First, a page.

Unique WA power generation history worth saving

Published in The West Australian, Page 42 (Opinion), 17 September 2022:

It’s easy to say the neglected 71-year-old South Fremantle Power Station in North Coogee is an eye sore.

It’s easy to say bulldoze it, replace it with something new and shiny, find another way to remember this rare facility’s unique place in the power generation history of Western Australia.

It’s easy to say it’s all too hard, too expensive to realise the potential of this unique Art Deco industrial building on the shores of Owen Anchorage in North Coogee, fronting popular C. Y. O’Connor Beach, nestled between multimillion dollar Port Coogee marina homes and DevelopmentWAs award-winning Shoreline residential precinct.

But as the giant painted street art that popped up adjacent to this landmark building in June 2020 emphatically states, IT’S FOR US.

Let’s not forget that this compelling building is one of only four cathedral-style power stations in the world and the only one located in a coastal setting, with idyllic Indian Ocean and island views for miles.

This grand piece of history should indeed be for everybody. According to Heritage Council records it was the largest power station to be built in WA and the first in the State to house major power generating equipment specifically designed to generate alternating current at the Australian and British Standard Frequency of 50 Hz.

If the State Government can commit millions to the remediation of the East Perth Power Station site to enable private enterprise to transform it into a residential, commercial, recreational and tourism drawcard, why not the much-loved, equally iconic South Fremantle Power Station building?

The City of Cockburn appeals to the State Government to make this a project of State Significance, to enable the coordinated approach of its expert agencies to help it come to fruition, giving Perth and WA another reason to feature on the international tourism stage.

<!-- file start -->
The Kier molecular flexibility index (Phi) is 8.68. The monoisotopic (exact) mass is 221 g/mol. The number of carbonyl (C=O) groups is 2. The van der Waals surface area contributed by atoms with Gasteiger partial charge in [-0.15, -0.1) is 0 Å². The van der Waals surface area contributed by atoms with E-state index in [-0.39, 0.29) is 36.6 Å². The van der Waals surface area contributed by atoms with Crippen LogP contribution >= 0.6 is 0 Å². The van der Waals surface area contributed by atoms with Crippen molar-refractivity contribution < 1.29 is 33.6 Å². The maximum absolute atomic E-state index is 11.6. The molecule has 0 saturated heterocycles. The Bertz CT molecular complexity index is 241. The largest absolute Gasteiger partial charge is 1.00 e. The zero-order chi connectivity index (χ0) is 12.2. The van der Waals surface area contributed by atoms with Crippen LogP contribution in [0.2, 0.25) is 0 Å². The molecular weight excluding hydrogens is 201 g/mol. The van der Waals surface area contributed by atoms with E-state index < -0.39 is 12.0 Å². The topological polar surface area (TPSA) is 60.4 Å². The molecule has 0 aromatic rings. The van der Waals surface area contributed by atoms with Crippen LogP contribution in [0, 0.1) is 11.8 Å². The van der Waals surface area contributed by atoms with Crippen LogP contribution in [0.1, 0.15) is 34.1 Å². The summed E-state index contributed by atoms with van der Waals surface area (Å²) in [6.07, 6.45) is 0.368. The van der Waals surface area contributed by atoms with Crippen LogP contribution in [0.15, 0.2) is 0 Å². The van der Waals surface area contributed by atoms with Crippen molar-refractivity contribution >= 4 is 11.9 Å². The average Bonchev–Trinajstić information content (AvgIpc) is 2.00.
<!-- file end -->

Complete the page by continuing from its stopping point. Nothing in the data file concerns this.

We admit it’s a big job, but since when did that stifle the drive and creativity needed to realise the triumphant rebirth of some of the nation’s and the world’s, most iconic landmarks?

Think of The Rocks in Sydney, Liverpool’s docks, or the Art Deco Battersea Power Station in London which is due to reopen this October after closing 40 years ago. Google it – it’s on the cusp of becoming an exciting retail and leisure destination with more than 100 shops, bars, restaurants, office space and venues. 

For many years the City of Cockburn has lobbied on behalf of this incredible asset and the community that holds it dear.

That community includes many who live around Cockburn and the southern suburbs – they and their relatives either built it, worked there or walking past it on daily beach forays for decades.

This is a one-off opportunity to realise its huge potential as a key regional employment hub creating more than 800 jobs, generating 9,500m2 of retail and commercial floor space, and potentially delivering more than 700 dwellings.

The Cockburn Coast stretches from South Beach to Port Coogee. Ultimately it will rejuvenate 98 hectares of former industrial land and become home to some 12,000 people in 6,000 homes over 20 years.

Let’s do WA a favour, not a disservice, and commit to realising the cultural and architectural promise of this cavernous, inspiring light-filled monolith before too much longer. – City of Cockburn Mayor Logan Howlett.        

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City of Cockburn
Whadjuk Boodja
9 Coleville Crescent,
Spearwood 6163

PO Box 1215, Bibra Lake DC,
Western Australia, 6965

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Cockburn Nyungar moort Beeliar boodja-k kaadadjiny. Koora, yeyi, benang baalap nidja boodja-k kaaradjiny.
Ngalak kaadatj dayin boodja, kep wer malayin. Ngalak kaadatj koora koora wer yeyi ngalang birdiya.

City of Cockburn acknowledges the Nyungar people of Beeliar boodja. Long ago, now and in the future they care for country.
We acknowledge a continuing connection to land, waters and culture and pay our respects to the Elders, past, present and emerging.